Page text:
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5 Steps to Make Succession Planning Easier
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Developing a realistic succession plan for critical roles in any organization is a serious undertaking. Identifying, developing, measuring and retaining talent are more than just a series of singular tasks to be tackled in a specified timeframe. Succession planning cannot be an extremely overt effort either; requiring people to groom their replacements is not exactly motivating. An effective succession plan needs to stem from a more organic, ongoing effort that is woven into the company culture.
Studies have shown that, while every executive understands the importance of succession planning, most are not making time for it. Two of their top reasons for not prioritizing succession planning efforts are the constant demands of their day-to-day operations and their own personal feelings of career immortality.
Here are five steps to establish a foundation for succession planning that may make the whole process easier:
1. Identify the X-Factor at the first audition
True talent can often be a hidden gem--how you interview candidates impacts how they reveal their aptitudes. Ask questions that require specific recall of past decision-making, rather than speaking hypothetically about expertise. Listen for leadership potential and stress indicators within candidates’ responses. Do they clearly express their short-term goals and long-term aspirations? Do they have a sincere interest in the company itself, in addition to the required skills for the position?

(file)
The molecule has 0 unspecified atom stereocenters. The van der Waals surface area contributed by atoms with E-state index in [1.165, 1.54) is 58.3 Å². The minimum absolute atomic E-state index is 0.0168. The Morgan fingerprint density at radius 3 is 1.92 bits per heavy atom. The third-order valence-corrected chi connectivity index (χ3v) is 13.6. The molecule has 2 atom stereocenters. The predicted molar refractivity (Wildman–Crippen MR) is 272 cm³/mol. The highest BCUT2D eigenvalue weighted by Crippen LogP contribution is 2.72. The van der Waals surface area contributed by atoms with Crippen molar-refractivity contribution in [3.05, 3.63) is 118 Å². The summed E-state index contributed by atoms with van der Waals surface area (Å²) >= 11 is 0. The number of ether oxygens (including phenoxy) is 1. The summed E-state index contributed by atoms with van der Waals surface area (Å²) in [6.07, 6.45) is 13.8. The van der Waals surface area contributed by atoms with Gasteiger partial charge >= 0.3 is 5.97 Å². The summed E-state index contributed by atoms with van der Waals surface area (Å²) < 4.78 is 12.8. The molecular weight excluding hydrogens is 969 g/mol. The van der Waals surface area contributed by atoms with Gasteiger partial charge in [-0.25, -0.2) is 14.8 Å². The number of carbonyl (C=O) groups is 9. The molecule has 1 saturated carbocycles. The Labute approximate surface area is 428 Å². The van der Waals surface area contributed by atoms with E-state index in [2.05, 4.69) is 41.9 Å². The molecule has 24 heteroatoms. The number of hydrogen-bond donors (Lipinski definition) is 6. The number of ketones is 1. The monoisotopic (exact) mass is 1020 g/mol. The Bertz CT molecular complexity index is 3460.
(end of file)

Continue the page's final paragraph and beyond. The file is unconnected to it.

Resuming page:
2. Foster a culture of respect and reward
When employees are treated with respect and dignity, they’re not only beacons for company pride, they also feel confident about their long-term potential within the organization. Regularly reward stellar performance with whatever incentive is the most motivating – bonuses, time off, public recognition or a simple acknowledgement of gratitude. Provide people with opportunities to participate in charitable or community efforts on the company’s behalf. Reinforce the company’s mission and vision in communications and share regular company progress reports with all employees.
3. Prioritize cross-training
Cross-training at every level of the organization helps people broaden their skills in preparation for the new roles and responsibilities of parallel or advanced positions. Strategies include setting up monthly or quarterly intra-departmental meetings to increase awareness of everyone’s workloads and challenges. Use cross-team committees to accomplish company projects that would benefit from varied input and skills. Employees can also benefit from mentor relationships and spending time together in skills enrichment programs.
4. Leave no procedure undocumented
Clearly-documented standard operating procedures (SOPs) for each department and/or team are important training tools. Using SOPs not only ensures a more accurate and consistent workflow, it also helps to smooth out people’s transitions into new roles. Each SOP should include relevant policies and reference the people involved by title or role (not by name) to give everyone a clear understanding of the impact each procedure has on the company. The time invested in maintaining SOPs is minimal when compared to the time required to get a new hire properly up to speed when everyone else is in the dark.
5. Maintain a talent database
Whether it’s in a file cabinet or a software program, individual performance indicators need to be recorded somewhere for measuring and analyzing when the time comes to move someone into a vacated role. Managers should systematically make frequent entries throughout the year about their team members’ efforts, breakthroughs and challenges. This data serves the year-end appraisal process, as well as succession planning strategies.